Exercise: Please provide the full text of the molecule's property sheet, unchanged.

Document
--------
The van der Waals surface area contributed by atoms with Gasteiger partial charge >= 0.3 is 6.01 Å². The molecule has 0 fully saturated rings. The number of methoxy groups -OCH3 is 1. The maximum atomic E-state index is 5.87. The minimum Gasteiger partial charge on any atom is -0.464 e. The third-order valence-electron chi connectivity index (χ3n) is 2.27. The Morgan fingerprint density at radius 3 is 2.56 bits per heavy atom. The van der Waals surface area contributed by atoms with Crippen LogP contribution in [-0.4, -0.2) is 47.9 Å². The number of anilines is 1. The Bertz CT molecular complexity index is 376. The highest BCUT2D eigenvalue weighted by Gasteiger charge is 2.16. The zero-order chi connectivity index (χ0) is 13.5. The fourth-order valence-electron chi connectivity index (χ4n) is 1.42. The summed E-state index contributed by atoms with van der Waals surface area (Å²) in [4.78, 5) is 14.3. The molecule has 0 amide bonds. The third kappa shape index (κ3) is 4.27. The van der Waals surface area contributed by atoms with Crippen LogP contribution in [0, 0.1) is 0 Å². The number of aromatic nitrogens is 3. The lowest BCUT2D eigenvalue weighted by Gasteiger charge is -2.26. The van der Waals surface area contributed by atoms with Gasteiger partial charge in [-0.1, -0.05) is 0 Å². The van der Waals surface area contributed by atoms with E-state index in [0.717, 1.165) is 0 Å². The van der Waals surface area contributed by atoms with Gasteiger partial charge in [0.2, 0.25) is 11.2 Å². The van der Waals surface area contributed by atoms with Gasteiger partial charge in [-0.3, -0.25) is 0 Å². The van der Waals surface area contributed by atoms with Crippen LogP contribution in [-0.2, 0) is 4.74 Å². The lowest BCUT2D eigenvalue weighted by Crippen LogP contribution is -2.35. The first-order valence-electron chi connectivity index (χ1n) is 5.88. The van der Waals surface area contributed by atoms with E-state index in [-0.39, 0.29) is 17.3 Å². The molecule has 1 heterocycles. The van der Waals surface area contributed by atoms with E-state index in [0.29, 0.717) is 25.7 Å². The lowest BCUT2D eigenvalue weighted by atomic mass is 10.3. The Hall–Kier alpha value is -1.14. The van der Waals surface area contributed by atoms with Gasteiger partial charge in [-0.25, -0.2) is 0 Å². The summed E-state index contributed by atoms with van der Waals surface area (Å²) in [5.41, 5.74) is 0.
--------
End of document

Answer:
The van der Waals surface area contributed by atoms with Gasteiger partial charge >= 0.3 is 6.01 Å². The molecule has 0 fully saturated rings. The number of methoxy groups -OCH3 is 1. The maximum atomic E-state index is 5.87. The minimum Gasteiger partial charge on any atom is -0.464 e. The third-order valence-electron chi connectivity index (χ3n) is 2.27. The Morgan fingerprint density at radius 3 is 2.56 bits per heavy atom. The van der Waals surface area contributed by atoms with Crippen LogP contribution in [-0.4, -0.2) is 47.9 Å². The number of anilines is 1. The Bertz CT molecular complexity index is 376. The highest BCUT2D eigenvalue weighted by Gasteiger charge is 2.16. The zero-order chi connectivity index (χ0) is 13.5. The fourth-order valence-electron chi connectivity index (χ4n) is 1.42. The summed E-state index contributed by atoms with van der Waals surface area (Å²) in [4.78, 5) is 14.3. The molecule has 0 amide bonds. The third kappa shape index (κ3) is 4.27. The van der Waals surface area contributed by atoms with Crippen LogP contribution in [0, 0.1) is 0 Å². The number of aromatic nitrogens is 3. The lowest BCUT2D eigenvalue weighted by Gasteiger charge is -2.26. The van der Waals surface area contributed by atoms with Gasteiger partial charge in [-0.1, -0.05) is 0 Å². The van der Waals surface area contributed by atoms with E-state index in [0.717, 1.165) is 0 Å². The van der Waals surface area contributed by atoms with Gasteiger partial charge in [0.2, 0.25) is 11.2 Å². The van der Waals surface area contributed by atoms with Gasteiger partial charge in [-0.3, -0.25) is 0 Å². The van der Waals surface area contributed by atoms with Crippen LogP contribution in [-0.2, 0) is 4.74 Å². The lowest BCUT2D eigenvalue weighted by Crippen LogP contribution is -2.35. The first-order valence-electron chi connectivity index (χ1n) is 5.88. The van der Waals surface area contributed by atoms with E-state index in [-0.39, 0.29) is 17.3 Å². The molecule has 1 heterocycles. The van der Waals surface area contributed by atoms with E-state index in [0.29, 0.717) is 25.7 Å². The lowest BCUT2D eigenvalue weighted by atomic mass is 10.3. The Hall–Kier alpha value is -1.14. The van der Waals surface area contributed by atoms with Gasteiger partial charge in [-0.25, -0.2) is 0 Å². The summed E-state index contributed by atoms with van der Waals surface area (Å²) in [5.41, 5.74) is 0.